"You'll be fine," She reassured unconvincingly. "Once you've had some time off, take it slowly and it will be done."

Her words didn't calm me. Her casual tone made things worse, and I shook as I grew ever more frustrated. "Why don't you have time?! What has suddenly taken priority over the park?"

"It's not your business." She asserted.

I wasn't going to let her block my curiosity so cheaply. "I think it is."

"It isn't!" She grunted firmly in reply. Obviously, I wasn't going to get far in finding a reason, though I desperately wanted to.

I voiced my displeasure with a loud exhalation. "You must always hold secrets, mustn't you?"

"Not this again, Taku. There are some things that I cannot share and this is one of them. I'm sorry if that irritates you, but you just have to deal with it. Now please, let me organise my files in peace! Go play with Clarissa."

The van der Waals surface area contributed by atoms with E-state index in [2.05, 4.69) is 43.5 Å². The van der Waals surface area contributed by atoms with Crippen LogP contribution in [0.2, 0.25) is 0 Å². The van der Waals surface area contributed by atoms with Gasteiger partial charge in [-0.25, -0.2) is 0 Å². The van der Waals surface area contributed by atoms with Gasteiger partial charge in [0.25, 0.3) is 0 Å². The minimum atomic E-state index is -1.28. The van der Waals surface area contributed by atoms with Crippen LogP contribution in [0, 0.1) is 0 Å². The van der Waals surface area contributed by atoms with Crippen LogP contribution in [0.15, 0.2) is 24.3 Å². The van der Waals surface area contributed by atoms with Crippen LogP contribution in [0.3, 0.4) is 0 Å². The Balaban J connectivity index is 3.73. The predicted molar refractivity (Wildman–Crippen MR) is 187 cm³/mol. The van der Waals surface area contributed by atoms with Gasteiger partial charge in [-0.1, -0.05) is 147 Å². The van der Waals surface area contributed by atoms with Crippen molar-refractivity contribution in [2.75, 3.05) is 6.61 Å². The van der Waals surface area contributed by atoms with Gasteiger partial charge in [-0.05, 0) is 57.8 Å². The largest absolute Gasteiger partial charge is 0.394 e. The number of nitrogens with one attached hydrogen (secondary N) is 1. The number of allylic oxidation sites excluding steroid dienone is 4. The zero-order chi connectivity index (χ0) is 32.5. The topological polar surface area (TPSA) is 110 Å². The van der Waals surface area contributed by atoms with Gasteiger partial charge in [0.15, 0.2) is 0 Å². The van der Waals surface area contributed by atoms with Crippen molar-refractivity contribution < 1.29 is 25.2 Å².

"Clarissa's gone."

She stood up straight and cocked her head at me. "What do you mean gone?"

I shrugged, almost embarrassed to tell her. "I told her to go home."

Toby shook her head and shot me a quizzical stare, the clogs in her head working overtime. "Why?"

"I don't need her anymore."

She began to look distressed, and she dropped her files and walked directly up to me. "You shouldn't have done that. You need her now more than ever, Taku."

"I've learnt what I needed to! I've learnt that I can't trust these Humans. I don't like them, Toby."

To my surprise, she smiled. "You're right. However, you don't have to like them; you just have to tolerate them. That's all. And they're not all bad. Clarissa would do anything for you. She may seem a bit preoccupied with her own face at times and she may be very eccentric, but she cares for you deeply."